With Freeland, filmmakers Mario Furloni and Kate McLean deliver a small and intimate story embedded within the politics of marijuana legalization, that, while decent, just ends too soon for us to get emotionally involved.
While Devi (Krisha Fairchild) walks around the Cannabis Business Summit & Expo, the camera goes out of focus and whirls around the room. The hums from the marijuana machinery increase to an overwhelming buzz. The nauseating scene exemplifies Devi’s discomfort in the new world of legalized pot farming and business.
With her long, wild, white hair and loose-fitting clothing, she’s a hippie at heart. She’s been growing and selling the herb on her old farm for decades and living in accordance with its message. While Devi and her friend Ray (John Craven) reminisce on the good ol’ days, Ray reads a vow they once made: “We promise to live in community to protect the land, to be open to ourselves and each other.” Enter the new California law and in come the suits and ties. It’s no longer about the plant and the love but the big bucks.
The Humboldt County farmer has no choice but to turn legitimate if she wants her business to survive, but it proves to be an expensive and arduous process. Struggling for permits and cooperative business partners, Devi flounders into a downward spiral, and her character descent is all the drama and excitement of the film.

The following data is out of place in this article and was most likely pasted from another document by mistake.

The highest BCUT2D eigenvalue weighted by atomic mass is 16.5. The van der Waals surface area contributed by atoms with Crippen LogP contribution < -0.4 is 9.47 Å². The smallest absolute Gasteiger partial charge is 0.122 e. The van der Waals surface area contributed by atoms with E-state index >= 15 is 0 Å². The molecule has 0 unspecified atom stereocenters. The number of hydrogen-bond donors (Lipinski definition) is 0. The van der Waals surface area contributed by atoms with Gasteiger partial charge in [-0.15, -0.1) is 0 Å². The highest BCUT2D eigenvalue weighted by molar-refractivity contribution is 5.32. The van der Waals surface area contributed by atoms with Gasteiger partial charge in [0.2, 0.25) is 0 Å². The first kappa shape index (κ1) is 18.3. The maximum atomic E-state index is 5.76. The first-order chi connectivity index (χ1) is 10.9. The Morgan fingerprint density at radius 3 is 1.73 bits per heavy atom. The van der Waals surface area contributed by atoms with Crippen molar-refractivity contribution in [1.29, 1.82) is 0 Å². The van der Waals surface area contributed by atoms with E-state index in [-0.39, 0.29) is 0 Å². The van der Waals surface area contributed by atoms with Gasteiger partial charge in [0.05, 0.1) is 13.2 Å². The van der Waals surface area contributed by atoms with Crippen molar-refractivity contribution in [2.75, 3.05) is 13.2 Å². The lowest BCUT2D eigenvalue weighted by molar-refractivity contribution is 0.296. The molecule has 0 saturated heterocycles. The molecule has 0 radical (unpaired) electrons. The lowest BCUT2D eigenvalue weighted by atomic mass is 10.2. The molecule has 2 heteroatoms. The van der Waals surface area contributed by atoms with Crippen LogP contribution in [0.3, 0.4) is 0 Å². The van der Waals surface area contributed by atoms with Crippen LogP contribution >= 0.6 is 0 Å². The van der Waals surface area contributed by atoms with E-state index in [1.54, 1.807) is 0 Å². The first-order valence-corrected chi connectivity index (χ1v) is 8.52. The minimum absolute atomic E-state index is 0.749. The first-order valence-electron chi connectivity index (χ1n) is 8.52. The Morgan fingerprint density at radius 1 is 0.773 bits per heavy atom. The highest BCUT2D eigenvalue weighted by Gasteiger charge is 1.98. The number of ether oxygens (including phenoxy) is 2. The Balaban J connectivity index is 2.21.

Although Devi is a woman of the Earth, she’s kind of a bitch. On one hand, it’s disappointing that the woman we want to root for isn’t too likable, but on the other hand, the depth of her personality turns Freeland into a character study with an extra hint of realism.
Furloni and McLean shoot for naturalness in their dialogue and direction. It comes as no surprise these two are documentary filmmakers by training. At times they mimic the documentary style, fly-on-the-wall approach.
One scene in particular starts in the middle of a casual conversation among Devi and her farmhands. The handheld camera focuses on one character to the next as they shoot the breeze outside and share a laugh over beers. Furloni and McLean are committed to setting a mood based on nature and camaraderie, but small talk and small actions can bore easily.
Freeland suffers from a lack of complexity, depth and conflict. You only feel any pressure in the second half of the movie, and just when things get exciting, the film ends. It likely wouldn’t have been realistic to budget, but Freeland would have greatly benefitted from another 40 minutes of screen time.
At an hour and twenty minutes, we get an incomplete story and, even worse, an incomplete character arc. There is so much more to Devi’s journey we’ll never see – a shame for a character with so much potential. Hopefully, we’ll see more of Krisha Fairchild on the big screen soon, as she is simply fantastic.